I’m now a little way through my two year counselling diploma, which will qualify me to work in the UK if I get certified there. I love studying counselling, and don’t regret leaving science behind as I find I’m much better at working with people than I ever was in the lab. The science comes in really helpful when we study the brain, and as health and hygiene is so important for life here, I’m already well trained in those areas and can include it in my counselling.

When I’m not studying (I’m at school 1 week out of every 4) I’m teaching at a small young women’s project in town. We have a group of four girls who have just finished high school, and they join us to learn life skills and get Bible training. I’m their main teacher, and am responsible for helping them grow into ‘all-rounders’ – people that make good decisions in life and are healthy physically, emotionally and spiritually. We started a month ago, and so far have done courses in baking, knowing yourself including strengths and weaknesses, and knowing who God is and how to have a personal relationship with Him. As you can see, I teach a huge variety of things! They will also learn farming, computer skills and crafts, and soon I will start teaching them to swim.

We are now in the third year of teaching with the project, and our third class of four girls. Each class joins us for 6 months (the other 6 months is planning and fundraising), and we’ve had fantastic success with graduates – all 8 girls who have finished the project have gone on to further education. That’s is far higher than the national average of girls going to university (I haven’t got any statistics, but it seems to be about 30% of girls that go on to further education). They all have plans for their future and when they get married and have children, are skilled at passing on what they’ve learned. In fact, a lot of them haven’t waited, and at least half have started classes at their university to teach what they learned at our project.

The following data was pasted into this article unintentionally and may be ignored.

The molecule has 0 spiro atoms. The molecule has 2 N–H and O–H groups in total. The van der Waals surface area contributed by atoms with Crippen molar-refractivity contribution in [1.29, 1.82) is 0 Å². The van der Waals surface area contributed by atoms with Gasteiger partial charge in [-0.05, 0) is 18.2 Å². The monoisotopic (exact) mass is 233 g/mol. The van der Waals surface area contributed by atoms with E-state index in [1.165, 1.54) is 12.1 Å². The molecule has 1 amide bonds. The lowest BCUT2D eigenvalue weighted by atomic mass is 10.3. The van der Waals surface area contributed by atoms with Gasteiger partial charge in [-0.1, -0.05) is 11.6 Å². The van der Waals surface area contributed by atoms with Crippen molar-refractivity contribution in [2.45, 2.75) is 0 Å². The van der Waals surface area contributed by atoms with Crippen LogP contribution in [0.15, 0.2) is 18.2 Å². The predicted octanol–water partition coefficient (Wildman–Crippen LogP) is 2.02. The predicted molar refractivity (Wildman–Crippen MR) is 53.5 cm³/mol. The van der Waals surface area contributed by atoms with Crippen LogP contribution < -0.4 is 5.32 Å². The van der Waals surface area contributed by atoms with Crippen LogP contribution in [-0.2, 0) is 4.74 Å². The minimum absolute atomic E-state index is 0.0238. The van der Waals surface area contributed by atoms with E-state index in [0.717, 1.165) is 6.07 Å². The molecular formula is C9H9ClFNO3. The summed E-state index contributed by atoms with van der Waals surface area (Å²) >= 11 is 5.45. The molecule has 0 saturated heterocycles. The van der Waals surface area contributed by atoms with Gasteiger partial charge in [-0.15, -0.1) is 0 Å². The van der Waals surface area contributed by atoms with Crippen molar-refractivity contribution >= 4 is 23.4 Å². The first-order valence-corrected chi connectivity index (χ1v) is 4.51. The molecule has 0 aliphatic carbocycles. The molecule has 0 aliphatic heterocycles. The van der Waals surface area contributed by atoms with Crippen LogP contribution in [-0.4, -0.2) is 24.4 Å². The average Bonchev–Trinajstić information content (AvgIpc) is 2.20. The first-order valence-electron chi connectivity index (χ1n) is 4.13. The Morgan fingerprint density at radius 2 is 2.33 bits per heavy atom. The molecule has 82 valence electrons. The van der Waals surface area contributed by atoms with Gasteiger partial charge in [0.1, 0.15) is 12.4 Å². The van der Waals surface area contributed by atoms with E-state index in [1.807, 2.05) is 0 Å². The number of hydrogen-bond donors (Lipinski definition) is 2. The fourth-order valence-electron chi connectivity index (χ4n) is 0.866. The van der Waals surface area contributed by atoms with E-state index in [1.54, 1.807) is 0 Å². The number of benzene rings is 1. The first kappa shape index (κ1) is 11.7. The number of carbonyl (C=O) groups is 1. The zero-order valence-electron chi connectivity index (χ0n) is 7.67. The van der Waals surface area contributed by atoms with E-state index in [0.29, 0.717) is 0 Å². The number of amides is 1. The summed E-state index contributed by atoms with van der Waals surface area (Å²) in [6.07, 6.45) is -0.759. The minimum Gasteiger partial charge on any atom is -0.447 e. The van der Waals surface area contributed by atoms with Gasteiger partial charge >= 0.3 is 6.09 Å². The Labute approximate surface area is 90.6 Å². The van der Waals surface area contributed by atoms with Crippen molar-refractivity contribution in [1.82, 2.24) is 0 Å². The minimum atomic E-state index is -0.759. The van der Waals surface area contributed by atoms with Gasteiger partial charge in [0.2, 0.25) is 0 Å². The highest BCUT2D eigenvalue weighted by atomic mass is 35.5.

Soon I’ll be moving into my own house which is only 15 minutes from where I work – at the moment I live in a volunteer’s house at my counselling school, and it’s really kind of them to have me there but I can’t stay for too long as I’m not a volunteer for them. I have a Ugandan friend who’s soon moving to Germany, and I will get his house. It’s a lovely house, better furnished than where I am now (I’ll have an oven, and a TV!) and even more secure as well.

The rent will be about £100 per month though I will have a housemate, as my income is only about £150 per month. That’s just enough to live on, though it would be lovely to have more to be able to do more for the project. We hope to expand and have more girls each year, but now have no accommodation for more than 4. All of our income comes from people donating from the UK, and my bosses' salary (she's a full-time teacher, as well), but we trust God that soon we will expand.

I know you remember my boyfriend, Brendan (The Irish one!). He’s out here as well, directing the building of a university (in fact, my counselling school will soon be a part of his university). This is the first time we’ve lived in the same country, and it’s taken some adjusting to being around each other so much! He works much longer hours than me, as his project is far bigger so it’s hard to spend time together, but we’re just thankful we’re finally living in the same country. We’re really happy, and I hope you get to meet him again soon.

I hope I’ve given you a good idea what life is like here! I’ll be coming home for a visit in June, so can’t wait to see you then.

With love,

Louise xxxx